Warning: This work has been rated 18+.
“Shit. You know you’re not supposed to do that Sylvia.”
Sylvia Andal looked over the edge of her typewriter and moved her gaze to the once white, now yellow clock on the opposite wall. If the time was believed to be accurate, it was half past 9 o’clock but it was easy to learn that people in this line work didn’t have a steady work schedule. Maybe if she had been lucky enough to find herself in another town or at least another paper, she wouldn’t be working a shift that covered 175 hours per work week of seven days. Maybe if she hadn’t run away from the government and burrowed down in a piss ant hole in the ground…
“Why are you so stupid?”
Sylvia turned to the empty cubicles and offices around her, trying not to be discouraged by the lack of participation from her co-workers. In her heart, she knew that they were probably working elsewhere in their homes or searching out photographs to take advantage of bad situations. The lack of their presence was still bothersome.
They could take their celebrity affair reports, and rumoring about who was pregnant with you, and the sports column steroid overdoes and all of their stories that wrote themselves. Every single little fake factoid that repeated itself every month but still kept the readers’ ears perked.
Here she was writing about people who could have her killed in a heartbeat or a single snap of the fingers, especially the dead ones. There was always a lot of fear when it came to talking about the dead “heroes” whose own kind would have no mercy. And sure, writing government conspiracy theories in a military town might not have been the best idea but that’s what pen names are for.
The name at the top of her new article read: J. A. Smith.
The middle initial had been added within the last six months for some element of flare, making it sound slightly more legitimate. Very rarely was the name printed out as John A. Smith. But it was featured often enough at the head of her little column to establish authority and existence in the public eye.
Purposely anonymous sounding.Purposely anonymous but still yet a reinforced life to keep certain images alive. And it was a lot of work to keep a second persona alive, certainly one that was a straight man in a town like Pensacola.
Even five years later, Sylvia still regretted not taking the point a step farther to John Doe. In fact, it might have made her fans appreciate her more, knowing that the writer of these theories was just as paranoid. If she made the name be more blatant as fake, it certainly could have turned the revenue model around for the better.
Sylvia looked over the outdated machinery in her office. Next to the old fax machine sat a new laptop that was slowly playing Casablanca, a movie that Maurine had almost ruined for her. The laptop was barely ever used for the required writing, preferring a pencil and paper or a typewriter, just another fact that was wrapped up in her paranoia. Her coworkers could make fun of her for the filing cabinets and question why she got this office.Or really, they could just gossip about how she was sleeping with one of the editors.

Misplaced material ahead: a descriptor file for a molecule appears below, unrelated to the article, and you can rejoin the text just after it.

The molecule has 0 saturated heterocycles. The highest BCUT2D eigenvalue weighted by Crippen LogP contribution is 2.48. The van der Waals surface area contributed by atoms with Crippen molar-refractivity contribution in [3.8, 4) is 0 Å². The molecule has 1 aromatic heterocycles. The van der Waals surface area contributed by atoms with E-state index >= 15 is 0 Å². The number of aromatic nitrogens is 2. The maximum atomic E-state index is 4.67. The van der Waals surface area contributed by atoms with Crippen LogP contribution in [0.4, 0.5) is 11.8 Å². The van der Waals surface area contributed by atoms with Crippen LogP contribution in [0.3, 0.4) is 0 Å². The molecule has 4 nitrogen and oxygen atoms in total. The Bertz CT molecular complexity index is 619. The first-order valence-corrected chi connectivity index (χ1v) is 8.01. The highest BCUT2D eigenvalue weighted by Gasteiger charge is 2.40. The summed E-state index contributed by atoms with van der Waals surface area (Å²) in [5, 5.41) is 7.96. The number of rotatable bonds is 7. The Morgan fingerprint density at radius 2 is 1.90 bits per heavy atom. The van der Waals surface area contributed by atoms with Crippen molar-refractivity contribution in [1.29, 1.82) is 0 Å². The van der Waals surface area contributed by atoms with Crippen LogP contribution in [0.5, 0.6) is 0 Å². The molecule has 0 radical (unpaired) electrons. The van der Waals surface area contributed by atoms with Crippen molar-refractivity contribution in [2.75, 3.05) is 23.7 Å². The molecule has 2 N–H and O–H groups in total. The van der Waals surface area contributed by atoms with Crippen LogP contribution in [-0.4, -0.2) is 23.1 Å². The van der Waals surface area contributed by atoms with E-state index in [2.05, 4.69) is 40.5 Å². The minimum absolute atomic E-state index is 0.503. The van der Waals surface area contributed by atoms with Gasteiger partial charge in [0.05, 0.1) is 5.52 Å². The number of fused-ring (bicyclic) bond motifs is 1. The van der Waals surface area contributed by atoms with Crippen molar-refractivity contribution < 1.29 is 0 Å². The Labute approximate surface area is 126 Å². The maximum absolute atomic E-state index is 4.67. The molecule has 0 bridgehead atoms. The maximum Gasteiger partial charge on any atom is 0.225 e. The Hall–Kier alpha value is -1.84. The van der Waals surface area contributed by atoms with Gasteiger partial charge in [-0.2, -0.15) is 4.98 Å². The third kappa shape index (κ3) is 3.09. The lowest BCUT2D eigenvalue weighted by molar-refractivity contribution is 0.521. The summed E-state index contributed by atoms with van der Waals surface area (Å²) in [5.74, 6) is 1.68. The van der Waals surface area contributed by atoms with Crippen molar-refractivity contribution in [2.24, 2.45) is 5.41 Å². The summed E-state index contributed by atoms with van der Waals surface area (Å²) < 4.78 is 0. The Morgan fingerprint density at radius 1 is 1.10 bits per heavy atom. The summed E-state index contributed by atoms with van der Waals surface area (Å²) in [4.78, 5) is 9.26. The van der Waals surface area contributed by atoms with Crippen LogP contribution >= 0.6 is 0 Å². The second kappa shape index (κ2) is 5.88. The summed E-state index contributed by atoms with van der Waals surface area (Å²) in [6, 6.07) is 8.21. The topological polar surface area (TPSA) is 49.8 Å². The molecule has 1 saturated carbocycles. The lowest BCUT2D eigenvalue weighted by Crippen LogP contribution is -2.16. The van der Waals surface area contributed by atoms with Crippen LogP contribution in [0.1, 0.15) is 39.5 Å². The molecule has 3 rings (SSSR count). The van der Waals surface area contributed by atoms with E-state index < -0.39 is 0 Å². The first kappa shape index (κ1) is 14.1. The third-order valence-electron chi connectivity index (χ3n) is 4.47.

A side thought passed through her mind saying, "Hopefully Jean and not Louise."
If they really wanted to know how Sylvia got the office, they could have waited a moment before creating a judgement. She got the office by taking a pay cut and a few files slid by Director Jort. It wasn’t good for Sylvia to be in those open office spaces where there were so many risks by the windows.
But still it comes back to the thought of an affair – gossip that worked good in a place that lived off of gossip.
Maurine’s near favorite words popped up in her mind to say, “It doesn’t matter who they think you’re sleeping with, it only matters who you’re really sleeping with.”
Five years of work and she still couldn’t get away from those memories. Running back home to Pensacola, leaving everything overseas behind and settling into the nothingness for only a moment. She could have gone back to school, she could have tried to do something.
But running back to Pensacola and falling into old habits was the best course of action.
Pensacola was a shit town for a lot of things.It tried to be trendy, but it was still holding onto a spirit that drove away whatever tourists it wanted to bring. Over in Orange Beach, just a few miles across the border, they had figured out a way to adapt their presentation for people outside of the South. Granted not many people came because a lot of Northerners held grudges over things that happened in Alabama.
That was a recognizable issue that would never be dealt with in the Pensacola Star.
She looked down at the conspiracy neatly typed, a very big work in progress, all in connection to communication, or rather a lack of communication, between Lincoln and his senators. The assassination of Lincoln provided many routes for a story including the not so popular “Caesar Conspiracy” that she had written six months before. This follow up story was a lot of bull shit, but it also contained bits and pieces of Pensacola records.
Who was she honestly kidding?
Maybe the editors, at best.